Wednesday, September 3, 2008

Game Over

“The Secretary is authorized and directed to protect and manage wild free-roaming horses and burros as components of the public lands, and he may designate and maintain specific ranges on public lands as sanctuaries for their protection and preservation…. “

The Wild Free-Roaming Horse and Burro Act
Public Law 92-195
Section 1333

Despite the passage of federal laws to stop those who had been driving the American wild horse into extinction, many had already become well entrenched in respectable positions. As a result, they now had the unique advantage to manipulate governmental systems and they immediately set about to use this vantage point to corrode the new law.

As with most wars, the heart of the conflict was rooted in controlling and harvesting tangible resources and a new battle to push America’s wild herds into the most remote and hostile regions began.

With each passing decade, as cities grew and urbanization spread, even these areas began to be coveted. What little crumbs the majority of the free-roaming populations had once been allowed now came under further scrutiny as the sons of the fathers continued the family tradition.

In the way that only legal jargon seems to do, through vague phrasing and nebulous concepts, it was easy to allocate more and more forage for livestock, no matter what the cost to the wild horse and burro herds or their “protected habitat”.

It was in the 1998 Congressional Subcommittee Hearing of National Parks and Public Lands that a Nevada County Commissioner presented his vision of what America’s wild horse and burro population should look like when he stated, “We need to consider the idea of having one or two herds of horses in each state”, a vision that mirrored those once intent on eradicating the wild horse from the American West.

Nevada rancher and long time State Senator Dean Rhodes warmly embraced the idea by adding, “Then you could remove all the other horses from the west on much of our grazing lands.”

While our wild horse and burro herds have been disappearing from the American scene, BLM shrugs their shoulders, claiming there is little they can do, as they continue to dish out the lions share of forage pie on to the cattlemen’s plate. After all, they argue, the law never specifies how much each should get….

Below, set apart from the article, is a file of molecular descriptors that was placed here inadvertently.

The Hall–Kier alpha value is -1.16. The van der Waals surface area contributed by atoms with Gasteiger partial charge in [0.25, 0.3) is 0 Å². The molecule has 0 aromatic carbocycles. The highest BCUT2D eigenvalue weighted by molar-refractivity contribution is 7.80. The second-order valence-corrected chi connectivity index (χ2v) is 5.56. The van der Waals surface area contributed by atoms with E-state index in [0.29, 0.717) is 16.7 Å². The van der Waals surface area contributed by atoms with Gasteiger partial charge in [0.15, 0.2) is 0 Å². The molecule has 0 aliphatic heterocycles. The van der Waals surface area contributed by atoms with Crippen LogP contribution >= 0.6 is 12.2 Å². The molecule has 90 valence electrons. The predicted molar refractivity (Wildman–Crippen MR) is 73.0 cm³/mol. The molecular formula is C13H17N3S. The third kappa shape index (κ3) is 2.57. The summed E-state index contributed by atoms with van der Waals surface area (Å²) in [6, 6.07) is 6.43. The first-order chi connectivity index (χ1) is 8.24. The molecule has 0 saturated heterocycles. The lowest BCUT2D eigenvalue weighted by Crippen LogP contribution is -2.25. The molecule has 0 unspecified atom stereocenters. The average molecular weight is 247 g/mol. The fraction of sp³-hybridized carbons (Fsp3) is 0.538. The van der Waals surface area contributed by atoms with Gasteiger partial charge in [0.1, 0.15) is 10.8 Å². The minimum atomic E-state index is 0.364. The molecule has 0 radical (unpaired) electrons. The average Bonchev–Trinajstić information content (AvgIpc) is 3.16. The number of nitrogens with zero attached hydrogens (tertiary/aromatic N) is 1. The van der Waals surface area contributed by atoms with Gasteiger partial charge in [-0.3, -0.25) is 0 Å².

For thirty-seven years, this game has been played with America's wild horses and burros always on the losing end and those who value them have watched our herds “legally” disappear only to see livestock still grazing were wild herds once roamed.

It is BLMs own Code of Federal Regulations that states:
“If necessary to provide habitat for wild horses and burros, to implement herd management actions, or to protect wild horses or burros from disease, harassment or injury, the authorized officer may close appropriate areas of the public lands to grazing use by all or a particular kind of livestock.”
C.F.R. 4710.5 (a)

Yet BLM has continued to circumvent the intent of PL 92-195, which is to protect and preserve America's wild horses and burros, has continued to ignore the law by zeroing them out and “re-zoning” their habitat (despite Congress declaring this habitat was dedicated for the purpose of preserving them for future generations) and has continued to ignore their own regulations mandating livestock must go before the wild horse and burro herds do.

As the general public has tried to challenge BLM by pointing out the Wild Free-Roaming Horse and Burro Act mandates their home ranges were to be devoted principally to their welfare, as with any species protected habitat is set aside for, the BLM often smugly rebuts ~ this clause only applies to “specially dedicated” wild horse or burro ranges.

In other words, it wasn’t good enough for Congress to have set aside the land once for their protection, now the public has to petition the Secretary of the Interior for a “special designation” if wild horses and/or burros are to be bestowed the honor of having their habitat managed in such a manner as to be “principally devote” to their welfare.

So perhaps the public should take matters into their own hands and close the legal loophole once and for all.

Petition the Secretary of the Interior to designate every remaining area wild horses and burros are still found in and have it declared a Range, which is to be “devoted principally but not exclusively to their welfare in keeping with the multiple-use concept for the public lands.” PL 92-195, 1332 (c)

Then the next time BLM starts scratching their heads, shrugging their shoulders and mumbling they were never told “who gets what”, the public can show them (or a judge);

In wild horse and burro habitat, they get at least 51% of the forage pie.

Game over....

1 comment:

Anonymous said...

Being designated a Range didn't do much to secure the protection of the wild free-roaming horses on the Nellis Range! The wild burros on the Marietta Range seem to be faring better, but only time will tell! The Marietta Range offers an opportunity ti protect the burros as worthy of preservation...they are indeed "living symbols of the historic & pioneer[ing] spirit" of Nevada & its mining history.